• Exercise as directed. You will need to work with an exercise specialist to prevent injury or muscle damage. Low-impact exercise, such as swimming, can help your heart and muscles work better and decrease tiredness. Your healthcare provider may also recommend strength training, such as weightlifting. Drink liquids before, during, and after exercise to prevent dehydration. Stop exercising if you have shortness of breath. Do not exercise again if you feel weaker after exercise, or your muscles are sore or heavy for up to 48 hours after exercise.
  • Use a sleeping pad or mattress that can help you get a restful sleep. It may be difficult to find a comfortable position for sleep. Ask your healthcare provider what pad or mattress you can use to help you be more comfortable.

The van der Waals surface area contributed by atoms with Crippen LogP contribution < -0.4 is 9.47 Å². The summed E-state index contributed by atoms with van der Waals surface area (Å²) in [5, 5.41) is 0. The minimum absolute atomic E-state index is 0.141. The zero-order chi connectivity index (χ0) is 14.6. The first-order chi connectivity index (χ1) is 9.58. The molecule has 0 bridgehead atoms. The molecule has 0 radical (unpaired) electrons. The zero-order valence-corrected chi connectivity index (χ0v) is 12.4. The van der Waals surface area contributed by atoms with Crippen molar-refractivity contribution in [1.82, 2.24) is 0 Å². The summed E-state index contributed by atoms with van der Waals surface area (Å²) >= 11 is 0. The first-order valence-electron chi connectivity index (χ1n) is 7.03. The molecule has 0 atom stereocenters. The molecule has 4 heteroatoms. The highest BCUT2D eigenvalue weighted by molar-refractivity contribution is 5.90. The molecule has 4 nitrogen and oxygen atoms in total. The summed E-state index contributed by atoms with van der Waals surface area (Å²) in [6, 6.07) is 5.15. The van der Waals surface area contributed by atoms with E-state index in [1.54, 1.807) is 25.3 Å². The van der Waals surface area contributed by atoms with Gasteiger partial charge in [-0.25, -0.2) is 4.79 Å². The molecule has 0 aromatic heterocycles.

Follow up with your healthcare provider as directed:

You may need to return for more tests. Your healthcare provider may need to check you regularly for heart, lung, or spinal problems. You may be referred to a pain specialist. You may also be referred to a genetic counselor to help you learn about more about MD. Write down your questions so you remember to ask them during your visits.

© 2016 Truven Health Analytics Inc. Information is for End User's use only and may not be sold, redistributed or otherwise used for commercial purposes. All illustrations and images included in CareNotes® are the copyrighted property of A.D.A.M., Inc. or Truven Health Analytics.

The above information is an educational aid only. It is not intended as medical advice for individual conditions or treatments. Talk to your doctor, nurse or pharmacist before following any medical regimen to see if it is safe and effective for you.